A bill working its way through the New York state legislature aims to update the way the New York Common Retirement Fund allocates investments, with the stated goal of directing a greater share of the pension to alternative investments.
The $120 billion (€100 billion) pension system currently is allowed only a 15 percent allocation to an “other” category, meaning investments other than stocks, bonds and real estate, as reported by the news service NY Fiscalwatch.
The bill is backed by state comptroller Alan Hevesi, an official appointed by the governor of New York and the sole fiduciary of the pension.
If enacted, the law would switch the state pension from a “permitted investment” model to a “prudent investor” model, the latter being more prevalent in the US at such institutional investors as the California Public Employees’ Retirement System.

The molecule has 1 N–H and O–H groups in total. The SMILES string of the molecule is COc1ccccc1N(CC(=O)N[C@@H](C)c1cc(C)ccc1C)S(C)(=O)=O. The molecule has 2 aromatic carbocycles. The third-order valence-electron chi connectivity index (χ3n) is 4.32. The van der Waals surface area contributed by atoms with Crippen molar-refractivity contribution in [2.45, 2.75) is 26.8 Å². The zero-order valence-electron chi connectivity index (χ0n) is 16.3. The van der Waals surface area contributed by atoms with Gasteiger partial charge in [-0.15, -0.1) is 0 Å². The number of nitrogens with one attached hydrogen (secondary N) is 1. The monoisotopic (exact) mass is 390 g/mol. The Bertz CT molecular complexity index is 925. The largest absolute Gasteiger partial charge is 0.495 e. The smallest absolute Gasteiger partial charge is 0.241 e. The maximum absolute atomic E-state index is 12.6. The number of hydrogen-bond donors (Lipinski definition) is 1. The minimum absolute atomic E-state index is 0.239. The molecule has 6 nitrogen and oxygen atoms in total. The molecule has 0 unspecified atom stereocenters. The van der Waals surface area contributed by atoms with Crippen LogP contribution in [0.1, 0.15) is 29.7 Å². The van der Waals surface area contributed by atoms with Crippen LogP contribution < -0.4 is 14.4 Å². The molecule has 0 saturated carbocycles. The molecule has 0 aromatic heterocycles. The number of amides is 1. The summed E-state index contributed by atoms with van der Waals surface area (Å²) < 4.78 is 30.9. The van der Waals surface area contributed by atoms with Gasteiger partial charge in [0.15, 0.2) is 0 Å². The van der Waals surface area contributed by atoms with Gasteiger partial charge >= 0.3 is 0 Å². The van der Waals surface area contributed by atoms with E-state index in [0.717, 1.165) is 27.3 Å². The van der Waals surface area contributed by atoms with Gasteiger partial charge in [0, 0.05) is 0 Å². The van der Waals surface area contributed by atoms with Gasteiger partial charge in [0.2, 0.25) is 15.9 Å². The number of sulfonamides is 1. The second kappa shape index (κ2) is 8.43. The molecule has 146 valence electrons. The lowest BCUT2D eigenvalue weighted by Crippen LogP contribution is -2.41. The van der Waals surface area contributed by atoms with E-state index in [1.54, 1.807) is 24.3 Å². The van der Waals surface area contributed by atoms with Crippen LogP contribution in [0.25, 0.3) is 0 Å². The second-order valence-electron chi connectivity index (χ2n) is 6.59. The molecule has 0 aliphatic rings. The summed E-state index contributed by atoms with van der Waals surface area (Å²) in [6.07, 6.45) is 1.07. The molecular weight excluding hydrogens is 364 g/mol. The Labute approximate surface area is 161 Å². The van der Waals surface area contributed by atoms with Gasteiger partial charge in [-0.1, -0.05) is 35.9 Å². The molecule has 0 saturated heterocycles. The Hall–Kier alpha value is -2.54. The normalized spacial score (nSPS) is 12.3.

According to a memo from two state senators who introduced the bill, the pension should “achieve the highest return obtainable within the limits of a prudent benefit and risk analysis” and “[t]he current statutory framework undermines the achievement of that goal.”
The bill’s backers point to hedge funds and private equity funds as having a smoothing affect on the volatility of the overall portfolio as well as the potential for higher returns.
The New York State Common Retirement Fund is already a major and long-time investor in private equity. The pension has a 6.4 percent allocation to the asset class. David Loglisci is director of alternative investments at the pension’s head office in Albany, New York.